Real Readers is an Earth911.com series featuring the stories of real people making a difference in the world. Are you or someone you know going above and beyond to do something for the Earth? Tell us about it!
After Earth911.com’s most recent fiasco involving corrugated cardboard, we set out to find out what a real professional can do with this common household item.
At the intersection of Reuse and Creativity, we found Mark Langan, an Ohio-based artist whose cardboard creations are being seen around the world, from California to Israel.
Setting out on his crusade to make something beautiful from trash, Langan began his corrugated art endeavors in 2004 in his home workshop. Using nothing but cardboard, non-toxic wood glue, a cutting mat, razor edge and knife, he makes everything from corporate logos to representations of art masterpieces.
“I’ve been an artist my whole life, even as a kid with crayons. I carve, sculpt, paint, airbrush, etc,” said Langan. “As an artist I always did quirky things. I stayed to the more abstract things.”
Langan noticed the potential in cardboard as an artistic medium when breaking down boxes. Seeing the texture inside, he knew he had found something unique. “People look corrugated and think ‘oh it’s just boxes,” he said.
The first piece he created was for a neighbor, who gave Langan all of the boxes from their recent move. “It had undulating lines and was sculpturally correct. The way the artwork is perceived from different views, it captures light differently,” he said. “I showed a couple people who thought I was a nutball, but really liked it. My neighbor bought his piece,” he added.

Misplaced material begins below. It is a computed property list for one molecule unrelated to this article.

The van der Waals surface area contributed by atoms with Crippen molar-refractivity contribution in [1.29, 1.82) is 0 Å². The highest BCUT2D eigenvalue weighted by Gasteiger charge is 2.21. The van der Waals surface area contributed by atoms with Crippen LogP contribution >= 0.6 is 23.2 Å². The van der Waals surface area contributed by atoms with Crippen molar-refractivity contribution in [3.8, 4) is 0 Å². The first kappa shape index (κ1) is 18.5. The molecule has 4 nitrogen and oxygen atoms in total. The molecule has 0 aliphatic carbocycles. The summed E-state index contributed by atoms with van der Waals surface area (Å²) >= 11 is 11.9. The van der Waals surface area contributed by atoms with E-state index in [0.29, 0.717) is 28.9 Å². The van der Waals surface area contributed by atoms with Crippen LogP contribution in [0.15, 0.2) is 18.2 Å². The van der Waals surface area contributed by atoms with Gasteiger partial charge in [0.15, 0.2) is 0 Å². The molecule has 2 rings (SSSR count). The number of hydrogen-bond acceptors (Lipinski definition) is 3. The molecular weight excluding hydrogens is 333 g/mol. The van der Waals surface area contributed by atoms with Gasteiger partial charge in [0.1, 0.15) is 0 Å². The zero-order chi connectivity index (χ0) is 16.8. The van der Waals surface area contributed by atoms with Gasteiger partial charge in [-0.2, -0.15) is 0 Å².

Praise and Criticism
Regarding selling his pieces, Langan notes that “It’s a weird thing to market, because it’s so different. They think the art has a lesser value because it’s made of boxes, but watercolor is just paint on paper.”
When it comes to the popularity of art like this, Langan’s take is that “some people love it, some hate it.”
At first, Langan kept his art to private buyers. For example, one buyer at a gallery where his pieces were being shown liked it for its acoustical property and wanted it to diffuse sound in a music room. But then a window to corporate art opened when another person, who worked for an international paper company, walked into the gallery. “He was in the business of making corrugated. From there, I started targeting box manufacturers and packaging companies,” he said. “Some companies send me their scrap to create art from it. It’s been a multifaceted way of selling art for me, from manufacturers to people with green initiatives to art in general.”
Langan also creates personal pieces for families. “Most recently, I did an interpretive Jewish Star of David for a family, for a son’s bar mitzvah that has a recycling theme. Then, I started writing the Jerusalem Post, the Museum of Jewish heritage […] When I was doing that Star of David, a gentleman called me from Israel, and now I’m doing my first artwork that’s going to take a trip to another continent for him.”
“The artwork itself in its essence is green” said Langan. “It’s neat because I do utilize recycled boxes. In fact, the more ‘script’ that is on the boxes [such as the weight, ‘fragile,’ ‘team lift,’ etc] the better.” Langan also added that he is “just trying to get people to take a look at it, not only for its green aspects, but for its art aspects.”
Using a recycled material isn’t easy. Langan advises that, “It takes a while to master. Paper is really strange, you have to be careful when you glue it, or it will bend and stretch.” Langan is also well-versed in lettering and sign-making, and probably gets his drive from growing up with an entrepreneurial father who owned a printing company and would be “proud” of what he is doing now.
With “easily 80 to 100 hours” required for each piece, corrugated art is a labor of love for Langan. Allowing him to work from home, he can spend time with his two children and wife and pick up where he left off later.
In the future, Langan is hoping to continue to grow his exposure across a number of avenues, from museum’s in Oslo to eco-based companies. He’s also going to be featured in an upcoming issue of the Italian issue of Elle, adding that “it’s so interesting, the different people you meet.”
All in all, Langan is happy to be doing a bit of good for the Earth, “with a bunch of boxes. Who’d of thunk it?”